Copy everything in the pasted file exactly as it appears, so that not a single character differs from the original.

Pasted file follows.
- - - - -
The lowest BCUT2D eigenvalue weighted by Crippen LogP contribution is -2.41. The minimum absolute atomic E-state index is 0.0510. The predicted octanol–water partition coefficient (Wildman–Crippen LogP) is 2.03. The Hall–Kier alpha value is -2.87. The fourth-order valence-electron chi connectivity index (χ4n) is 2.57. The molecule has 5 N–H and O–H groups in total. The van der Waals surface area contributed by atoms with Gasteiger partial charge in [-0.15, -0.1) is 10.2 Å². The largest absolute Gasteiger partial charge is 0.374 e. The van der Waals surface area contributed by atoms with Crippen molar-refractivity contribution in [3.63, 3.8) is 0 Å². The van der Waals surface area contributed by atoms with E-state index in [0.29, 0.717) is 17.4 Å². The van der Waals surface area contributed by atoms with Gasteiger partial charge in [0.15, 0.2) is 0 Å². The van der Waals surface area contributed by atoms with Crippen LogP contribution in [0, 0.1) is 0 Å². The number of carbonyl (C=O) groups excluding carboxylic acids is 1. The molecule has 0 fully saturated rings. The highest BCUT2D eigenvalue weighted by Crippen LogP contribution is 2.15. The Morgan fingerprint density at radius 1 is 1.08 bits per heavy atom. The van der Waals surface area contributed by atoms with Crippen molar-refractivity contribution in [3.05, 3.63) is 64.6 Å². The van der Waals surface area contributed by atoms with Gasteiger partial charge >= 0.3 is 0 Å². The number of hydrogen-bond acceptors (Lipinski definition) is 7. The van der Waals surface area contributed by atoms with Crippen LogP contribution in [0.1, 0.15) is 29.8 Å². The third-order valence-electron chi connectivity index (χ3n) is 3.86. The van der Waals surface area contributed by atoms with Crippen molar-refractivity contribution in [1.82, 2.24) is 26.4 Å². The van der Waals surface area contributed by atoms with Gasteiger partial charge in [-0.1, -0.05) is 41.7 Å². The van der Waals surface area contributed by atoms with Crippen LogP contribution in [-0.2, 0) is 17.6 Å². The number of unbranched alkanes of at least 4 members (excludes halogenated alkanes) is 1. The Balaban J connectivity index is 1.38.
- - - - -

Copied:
The lowest BCUT2D eigenvalue weighted by Crippen LogP contribution is -2.41. The minimum absolute atomic E-state index is 0.0510. The predicted octanol–water partition coefficient (Wildman–Crippen LogP) is 2.03. The Hall–Kier alpha value is -2.87. The fourth-order valence-electron chi connectivity index (χ4n) is 2.57. The molecule has 5 N–H and O–H groups in total. The van der Waals surface area contributed by atoms with Gasteiger partial charge in [-0.15, -0.1) is 10.2 Å². The largest absolute Gasteiger partial charge is 0.374 e. The van der Waals surface area contributed by atoms with Crippen molar-refractivity contribution in [3.63, 3.8) is 0 Å². The van der Waals surface area contributed by atoms with E-state index in [0.29, 0.717) is 17.4 Å². The van der Waals surface area contributed by atoms with Gasteiger partial charge in [0.15, 0.2) is 0 Å². The van der Waals surface area contributed by atoms with Crippen LogP contribution in [0, 0.1) is 0 Å². The number of carbonyl (C=O) groups excluding carboxylic acids is 1. The molecule has 0 fully saturated rings. The highest BCUT2D eigenvalue weighted by Crippen LogP contribution is 2.15. The Morgan fingerprint density at radius 1 is 1.08 bits per heavy atom. The van der Waals surface area contributed by atoms with Crippen molar-refractivity contribution in [3.05, 3.63) is 64.6 Å². The van der Waals surface area contributed by atoms with Gasteiger partial charge >= 0.3 is 0 Å². The number of hydrogen-bond acceptors (Lipinski definition) is 7. The van der Waals surface area contributed by atoms with Crippen LogP contribution in [0.1, 0.15) is 29.8 Å². The third-order valence-electron chi connectivity index (χ3n) is 3.86. The van der Waals surface area contributed by atoms with Crippen molar-refractivity contribution in [1.82, 2.24) is 26.4 Å². The van der Waals surface area contributed by atoms with Gasteiger partial charge in [-0.1, -0.05) is 41.7 Å². The van der Waals surface area contributed by atoms with Crippen LogP contribution in [-0.2, 0) is 17.6 Å². The number of unbranched alkanes of at least 4 members (excludes halogenated alkanes) is 1. The Balaban J connectivity index is 1.38.